Community Collective Pushing For Reuse Of Germantown Town Hall

 

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Looking up in the rotunda at Germantown Town Hall | Photo: Peter Woodall

The clock at Germantown Town Hall remains at the 11th hour. Despite being an unofficial permanent guest on the Preservation Alliance for Greater Philadelphia’s list of key buildings seeking new life–which comes out October 20th–and a nine-year push to drum up developer interest, John Penn Brock Sinkler’s regal, gateway landmark, at 5928 Germantown Avenue, still sits empty. Nevertheless, the community action group Germantown Town Hall Collaborative isn’t letting the lack of prospective owners slow their work to mobilize a rescue for this moldering, grand lady in waiting.

Born out of last year’s Hidden City Festival project Think Tank, which turned the building into a hub of community action, the Germantown Town Hall Collaborative has continued to court ideas for the building’s future. In addition, architect Charlie Mcgloughlin has sustained the community conversation around the building and he intends to keep it going.

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Still vacant, still beautiful | Photo: Bradley Maule

On Saturday, October 11, Mcgloughlin and the Collaborative will host a community meeting to create a list of Guiding Principles for the reuse of Town Hall. The meeting is designed to come up with a core of community expectations for the future of Town Hall and provide immediate neighborhood-level discourse with potential developers. “We would want the new owner to be sensitive to the community and its varied and complex interests,” says Mcgloughlin. “While we would love to see the community come together to find a specific use that would be self-sustaining for the hall, we understand that a private developer or private institution might be the more likely next owner.” Ideally, he says, the new owner would come to agree to a set of guiding principles developed by neighbors. The process of creating the guiding principles will begin at Saturday’s meeting.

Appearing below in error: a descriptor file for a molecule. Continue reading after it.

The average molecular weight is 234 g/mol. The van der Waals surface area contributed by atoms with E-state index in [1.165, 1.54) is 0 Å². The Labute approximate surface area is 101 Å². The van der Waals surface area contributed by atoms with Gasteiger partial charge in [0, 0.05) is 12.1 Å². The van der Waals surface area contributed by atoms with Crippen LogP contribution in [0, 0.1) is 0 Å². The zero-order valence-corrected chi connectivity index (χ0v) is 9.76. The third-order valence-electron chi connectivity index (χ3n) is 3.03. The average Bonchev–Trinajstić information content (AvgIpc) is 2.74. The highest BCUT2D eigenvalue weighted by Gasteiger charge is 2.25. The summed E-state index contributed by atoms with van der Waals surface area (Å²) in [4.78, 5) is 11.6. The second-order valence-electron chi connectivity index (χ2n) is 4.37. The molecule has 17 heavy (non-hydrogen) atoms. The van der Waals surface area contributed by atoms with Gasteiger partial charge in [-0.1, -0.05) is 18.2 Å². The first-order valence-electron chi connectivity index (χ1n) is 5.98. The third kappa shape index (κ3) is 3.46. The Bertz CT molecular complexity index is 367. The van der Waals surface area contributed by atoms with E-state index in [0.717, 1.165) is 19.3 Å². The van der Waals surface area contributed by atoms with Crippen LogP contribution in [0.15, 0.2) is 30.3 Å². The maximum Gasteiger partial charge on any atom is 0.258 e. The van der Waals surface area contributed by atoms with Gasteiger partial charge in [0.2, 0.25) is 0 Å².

With its cavernous rotunda, sweeping hallways, the 28,000 square foot building is well designed for a museum or educational use (the long hallways are lined with generously sized classrooms). A community center may fit the space too, continuing the building’s heritage as a public place. However, the $6 to $10 million in basic, necessary upgrades could be a roadblock. Despite the prohibitive cost, reviving the 91 year old building, vacant since 1998, for public use is the Collective’s first choice. “There would need to be a focused vision of the program of such a community center, and then identification of the funds required to open it to the public,” says Mcgloughlin. He adds, “As this building was long used as a public service building, ideally future development should preserve public access in some form or fashion. Specifically, at the very least, public access to the grand War Memorial within the rotunda should be maintained so that the community can feel proud of the gorgeous space and show it to visitors. It has the potential to be a destination in the Northwest.”